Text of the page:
“We are very grateful for Honeywell and Rebuilding Together for teaming up to give back to the community in a lasting way,” said Elly du Pré, executive director of Lighthouse of Broward.  “Our organization relies on the generosity of corporations like Honeywell and the support of organizations like Rebuilding Together, to help make the Lighthouse of Broward community a better place to live for our residents in need.  We look forward to collaborating in the future.”

Transporting People to Better Health and Greater Independence — District 2

by JoAnn Carrin

District 2 staff members Tiffany Wilson and Wanda StokleyTransportation Disadvantaged (TD) Legislative Day is hosted by Florida Association of Coordinated Transportation Systems. This year the legislators are faced with extremely tough economic times.  This day is geared towards creating awareness and support for those in need of transportation services.  TD keeps thousands of Floridians independent and out of institutions while stimulating Florida’s economy.  For every dollar spent on transportation, the state receives more than $7 in return.  District 2 staff members Tiffany Wilson and Wanda Stokley participated in this event by sharing information and awareness of the services available through the Division of Blind services.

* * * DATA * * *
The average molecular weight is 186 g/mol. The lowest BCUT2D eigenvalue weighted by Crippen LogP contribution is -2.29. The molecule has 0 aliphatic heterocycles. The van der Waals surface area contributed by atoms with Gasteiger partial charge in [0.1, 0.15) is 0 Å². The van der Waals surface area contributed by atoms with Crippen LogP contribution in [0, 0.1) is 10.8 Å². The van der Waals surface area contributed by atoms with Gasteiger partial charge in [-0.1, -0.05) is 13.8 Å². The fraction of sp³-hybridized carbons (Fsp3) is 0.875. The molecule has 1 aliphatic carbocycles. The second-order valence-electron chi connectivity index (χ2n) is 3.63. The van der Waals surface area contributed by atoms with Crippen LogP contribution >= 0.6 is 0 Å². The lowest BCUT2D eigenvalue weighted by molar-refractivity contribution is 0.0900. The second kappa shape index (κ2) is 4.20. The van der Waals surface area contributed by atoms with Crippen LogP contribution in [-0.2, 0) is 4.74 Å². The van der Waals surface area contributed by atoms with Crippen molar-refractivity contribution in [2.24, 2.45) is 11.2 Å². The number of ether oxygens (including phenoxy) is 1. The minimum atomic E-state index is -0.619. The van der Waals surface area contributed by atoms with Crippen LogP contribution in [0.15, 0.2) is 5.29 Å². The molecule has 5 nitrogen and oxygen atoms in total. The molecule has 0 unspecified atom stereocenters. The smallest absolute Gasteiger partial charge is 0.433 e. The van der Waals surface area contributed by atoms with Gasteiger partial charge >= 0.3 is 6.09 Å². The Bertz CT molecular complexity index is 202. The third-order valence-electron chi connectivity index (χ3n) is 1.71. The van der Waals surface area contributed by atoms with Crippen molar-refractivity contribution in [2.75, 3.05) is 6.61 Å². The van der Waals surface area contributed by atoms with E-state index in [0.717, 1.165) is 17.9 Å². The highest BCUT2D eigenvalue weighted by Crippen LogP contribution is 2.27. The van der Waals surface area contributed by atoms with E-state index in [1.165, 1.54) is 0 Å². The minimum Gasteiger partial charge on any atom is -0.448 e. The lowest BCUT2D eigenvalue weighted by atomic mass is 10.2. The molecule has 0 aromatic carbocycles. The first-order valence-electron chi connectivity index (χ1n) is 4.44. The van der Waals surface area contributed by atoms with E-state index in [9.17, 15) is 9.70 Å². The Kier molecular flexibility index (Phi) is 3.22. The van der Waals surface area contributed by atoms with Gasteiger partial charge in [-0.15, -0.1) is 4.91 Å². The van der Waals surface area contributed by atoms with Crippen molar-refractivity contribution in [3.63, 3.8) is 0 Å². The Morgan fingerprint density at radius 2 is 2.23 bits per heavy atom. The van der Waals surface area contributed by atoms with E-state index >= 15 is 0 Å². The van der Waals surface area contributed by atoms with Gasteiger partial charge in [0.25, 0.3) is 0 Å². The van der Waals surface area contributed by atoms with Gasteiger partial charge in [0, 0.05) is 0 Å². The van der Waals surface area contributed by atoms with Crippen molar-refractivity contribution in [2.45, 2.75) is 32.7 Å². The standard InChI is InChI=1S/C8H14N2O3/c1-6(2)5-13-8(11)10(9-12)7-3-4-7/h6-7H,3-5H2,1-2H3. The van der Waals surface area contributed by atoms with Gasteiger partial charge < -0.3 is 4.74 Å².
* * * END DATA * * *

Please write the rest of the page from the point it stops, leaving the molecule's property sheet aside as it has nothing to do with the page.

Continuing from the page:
Job Fair Outreach — District 6

by Bridgette Williamson-Mack

The lead Senior Rehab Counselor and four staff from Orlando participated in a marketing and outreach opportunity at the Central Florida’s Job Fair on March 23, 2011. Our staff had a booth that marketed our services to the general public as well as being sighted guides for some of the clients that we serve to assist them in looking for employment.

The report back was that is was a wonderful opportunity to share our entire agencies goals, services, locations, and the myriad of other ways that we can facilitate serving the visually challenged or impaired.

End Zone

We hope you found this month’s newsletter interesting.  Remember, we need your submissions each month.  Let us know what’s going on in your district or facility.  The publication date for the Inside DBS newsletter is the first of each month.  The deadline for submissions is the 24th of each month.  Comments, suggestions, and submissions should be directed to:

Ashley Evans
Email:  Ashley.Evans@dbs.fldoe.org
Phone:  (850) 245-0310

Additional useful links and telephone numbers:

MIS Help Desk:
Phone: (850) 245-0360
Email: DBS.HelpDesk@dbs.fldoe.org

AWARE Help Desk:
Phone:  (850) 245-0395 or 1-866-841-0912
Email:  Aware.support@dbs.fldoe.org

DBS Division of Blind Services:  http://dbs.myflorida.com